So, when the Ontario Society for the Prevention of Cruelty to Animals (OSPCA) recommended that 21 pit bull-type dogs from an alleged fighting ring in Tilbury, Ont., be put down, he and the Dog Tales team refused to accept it. They immediately filed an application with the court to stop the euthanasia and even offered to take the dogs’ care on themselves or cover the cost of moving the dogs to another training facility outside the province.
“Every dog–even [those with] fighting backgrounds–deserves a second chance to be rehabilitated and live a normal life,” says Rob.
And when their application was denied in 2017, they continued their fight to #Savethe21 with a social media campaign. Its goal? To raise awareness about the dogs’ situation and, hopefully, generate enough public pressure that the courts would reconsider their fate. The grass-roots initiative was a massive success and even captured the attention of celebrities like Paris Hilton, Richard Branson, Don Cherry and Adrian Grenier, who all spoke out in support of the animals. As a result, the dogs got their second chance but they weren’t completely out of the woods just yet: Jim Crosby, a canine aggression expert, would reassess the 21 dogs and the threat they posed to the public and make a recommendation.
Jim begins with Forest, who was born into the group following their 2015 rescue. “Forest, fortunately, has never been exposed to the dog-fighting environment,” says Jim. But “there’s always an element of concern, because these are living, breathing creatures that can make decisions and, sometimes, they make bad decisions.”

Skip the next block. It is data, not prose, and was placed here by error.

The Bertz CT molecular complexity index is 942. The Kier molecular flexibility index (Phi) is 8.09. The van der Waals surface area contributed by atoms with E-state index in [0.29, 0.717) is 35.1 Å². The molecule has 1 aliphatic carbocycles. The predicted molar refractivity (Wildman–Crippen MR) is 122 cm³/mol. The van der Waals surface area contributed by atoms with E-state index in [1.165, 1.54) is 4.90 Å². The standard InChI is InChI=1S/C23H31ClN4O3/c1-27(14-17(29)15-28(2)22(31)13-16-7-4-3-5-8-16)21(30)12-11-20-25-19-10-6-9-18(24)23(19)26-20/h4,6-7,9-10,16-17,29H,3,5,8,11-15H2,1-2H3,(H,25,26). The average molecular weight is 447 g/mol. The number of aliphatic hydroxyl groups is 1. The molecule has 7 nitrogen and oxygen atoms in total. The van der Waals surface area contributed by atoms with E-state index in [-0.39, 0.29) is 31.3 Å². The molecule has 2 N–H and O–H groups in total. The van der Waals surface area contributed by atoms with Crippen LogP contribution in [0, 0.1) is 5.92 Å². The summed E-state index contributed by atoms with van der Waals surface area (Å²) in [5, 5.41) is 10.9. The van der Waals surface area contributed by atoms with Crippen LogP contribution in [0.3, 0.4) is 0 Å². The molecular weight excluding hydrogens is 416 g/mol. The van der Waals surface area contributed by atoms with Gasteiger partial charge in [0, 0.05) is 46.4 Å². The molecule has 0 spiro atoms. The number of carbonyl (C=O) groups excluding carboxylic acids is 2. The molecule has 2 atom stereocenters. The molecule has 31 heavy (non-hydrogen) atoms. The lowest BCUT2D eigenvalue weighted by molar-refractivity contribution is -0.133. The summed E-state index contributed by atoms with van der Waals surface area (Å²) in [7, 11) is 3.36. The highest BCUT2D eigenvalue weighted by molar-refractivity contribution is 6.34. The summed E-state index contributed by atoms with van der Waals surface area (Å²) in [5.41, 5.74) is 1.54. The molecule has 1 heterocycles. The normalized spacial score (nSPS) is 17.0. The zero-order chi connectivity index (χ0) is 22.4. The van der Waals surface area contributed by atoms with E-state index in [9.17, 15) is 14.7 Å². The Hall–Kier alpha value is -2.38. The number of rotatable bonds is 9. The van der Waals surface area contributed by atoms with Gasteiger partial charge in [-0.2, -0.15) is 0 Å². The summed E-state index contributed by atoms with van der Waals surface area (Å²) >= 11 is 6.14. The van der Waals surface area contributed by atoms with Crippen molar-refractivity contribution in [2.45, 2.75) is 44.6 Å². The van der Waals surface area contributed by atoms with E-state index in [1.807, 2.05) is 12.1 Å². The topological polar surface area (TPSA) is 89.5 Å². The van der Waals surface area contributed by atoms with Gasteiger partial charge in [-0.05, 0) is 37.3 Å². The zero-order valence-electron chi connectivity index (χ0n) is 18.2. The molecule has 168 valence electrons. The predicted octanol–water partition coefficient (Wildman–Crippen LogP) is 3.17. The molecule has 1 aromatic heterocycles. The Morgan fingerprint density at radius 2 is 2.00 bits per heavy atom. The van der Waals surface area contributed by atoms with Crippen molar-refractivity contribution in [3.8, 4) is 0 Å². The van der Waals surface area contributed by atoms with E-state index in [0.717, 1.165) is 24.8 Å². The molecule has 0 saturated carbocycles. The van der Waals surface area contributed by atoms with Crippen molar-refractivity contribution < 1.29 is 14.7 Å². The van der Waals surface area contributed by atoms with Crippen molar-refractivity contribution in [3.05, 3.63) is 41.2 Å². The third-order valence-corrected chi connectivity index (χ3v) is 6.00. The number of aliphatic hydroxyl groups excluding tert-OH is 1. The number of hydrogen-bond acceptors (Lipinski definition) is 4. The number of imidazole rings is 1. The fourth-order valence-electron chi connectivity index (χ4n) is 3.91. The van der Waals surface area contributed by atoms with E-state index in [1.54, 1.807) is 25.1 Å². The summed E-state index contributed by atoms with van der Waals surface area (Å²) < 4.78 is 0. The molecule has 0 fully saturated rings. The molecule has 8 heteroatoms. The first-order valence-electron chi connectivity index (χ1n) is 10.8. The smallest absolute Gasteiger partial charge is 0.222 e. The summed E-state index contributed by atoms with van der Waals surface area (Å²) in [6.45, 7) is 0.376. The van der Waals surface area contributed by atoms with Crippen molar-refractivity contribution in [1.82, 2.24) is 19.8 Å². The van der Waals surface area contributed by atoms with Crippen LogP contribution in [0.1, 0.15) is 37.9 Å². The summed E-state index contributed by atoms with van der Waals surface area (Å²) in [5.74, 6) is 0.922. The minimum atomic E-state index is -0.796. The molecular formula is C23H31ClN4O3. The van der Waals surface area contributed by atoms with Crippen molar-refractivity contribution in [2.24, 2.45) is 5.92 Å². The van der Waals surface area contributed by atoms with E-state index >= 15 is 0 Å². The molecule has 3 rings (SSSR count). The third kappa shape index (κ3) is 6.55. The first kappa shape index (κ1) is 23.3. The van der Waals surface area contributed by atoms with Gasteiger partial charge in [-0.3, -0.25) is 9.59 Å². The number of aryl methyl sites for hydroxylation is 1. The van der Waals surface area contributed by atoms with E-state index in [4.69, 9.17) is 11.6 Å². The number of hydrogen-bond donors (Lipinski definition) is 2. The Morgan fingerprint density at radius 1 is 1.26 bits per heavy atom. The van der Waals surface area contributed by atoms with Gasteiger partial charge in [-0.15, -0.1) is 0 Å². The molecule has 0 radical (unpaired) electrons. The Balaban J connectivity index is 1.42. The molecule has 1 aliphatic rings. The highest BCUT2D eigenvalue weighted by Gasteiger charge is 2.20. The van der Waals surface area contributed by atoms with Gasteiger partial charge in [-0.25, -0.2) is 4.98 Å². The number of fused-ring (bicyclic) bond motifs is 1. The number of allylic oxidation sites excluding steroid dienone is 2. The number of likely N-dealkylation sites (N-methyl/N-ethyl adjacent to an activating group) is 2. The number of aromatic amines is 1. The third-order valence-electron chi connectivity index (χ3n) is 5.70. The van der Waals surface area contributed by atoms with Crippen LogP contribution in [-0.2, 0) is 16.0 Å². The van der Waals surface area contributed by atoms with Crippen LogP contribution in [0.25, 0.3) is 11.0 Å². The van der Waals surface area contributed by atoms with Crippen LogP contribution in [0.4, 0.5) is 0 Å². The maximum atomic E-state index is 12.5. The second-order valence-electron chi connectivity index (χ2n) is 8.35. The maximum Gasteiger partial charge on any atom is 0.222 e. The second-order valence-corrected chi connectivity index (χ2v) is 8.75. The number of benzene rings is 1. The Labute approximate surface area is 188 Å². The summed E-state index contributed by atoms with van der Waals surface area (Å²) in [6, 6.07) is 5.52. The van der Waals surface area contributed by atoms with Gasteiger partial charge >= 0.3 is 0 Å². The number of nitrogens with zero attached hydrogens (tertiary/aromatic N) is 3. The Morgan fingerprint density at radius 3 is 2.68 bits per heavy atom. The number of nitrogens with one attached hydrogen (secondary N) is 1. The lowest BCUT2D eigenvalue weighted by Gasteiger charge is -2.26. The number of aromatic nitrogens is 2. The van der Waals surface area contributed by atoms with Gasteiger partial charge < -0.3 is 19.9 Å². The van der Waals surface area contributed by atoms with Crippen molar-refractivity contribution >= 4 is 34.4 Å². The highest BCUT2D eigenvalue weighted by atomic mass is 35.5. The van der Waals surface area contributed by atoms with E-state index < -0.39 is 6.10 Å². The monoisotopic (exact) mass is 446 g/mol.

He is primarily looking for human-focused aggression or any indication of fear-driven behaviours during these assessments, which are being held at a secret location to ensure impartiality, and Forest passes all of Jim’s tests with flying colours. But Rob’s not getting his hopes up yet; both he and Jim know that Forest isn’t necessarily representative of the other dogs. “He has not been taught to be afraid of people and he’s not been taught to be afraid of anything,” says Crosby. “We’ll see how the rest of them go. He’s had the advantage of not being treated badly as a pup.”
After an intensive two-week evaluation, Jim is ready with his recommendation: Of the 21 dogs, he only saw evidence of human-focused aggression in two. “Those two guys are gonna hurt somebody, and it’s not a matter of if, it’s a matter of when…”
While the Dog Tales team knew there was a high likelihood that not all would be saved, Rob and Clare, Dog Tales’ social media director, are still visibly shaken by the news. Especially as the reality sets in that there’s no guarantee that the court will go along with Jim’s assessment. “It’s devastating to think that these dogs may not be able to get that second chance,” an emotional Clare says. “It’s hard to come to terms with the fact that probably not all of them will be saved.”
In the end, the court accepts the joint submission from OSPCA and Dog Tales to relocate 18 of the dogs (one had passed away in captivity) to Florida to receive specialized treatment at Dogs Playing for Life. Its founder, Aimee Sadler, is a top dog behaviourist, who has worked with Dog Tales on some of its more challenging cases in the past, and if anyone can help turn these dogs’ lives around, it’s Aimee and her team.
“These dogs can be rehabilitated, and it doesn’t matter what breed they are,” says Rob. “I’ve said I’m going to follow through since Day 1 and I’m never gonna stop following through.”
Because every dog deserves a chance. Every single dog.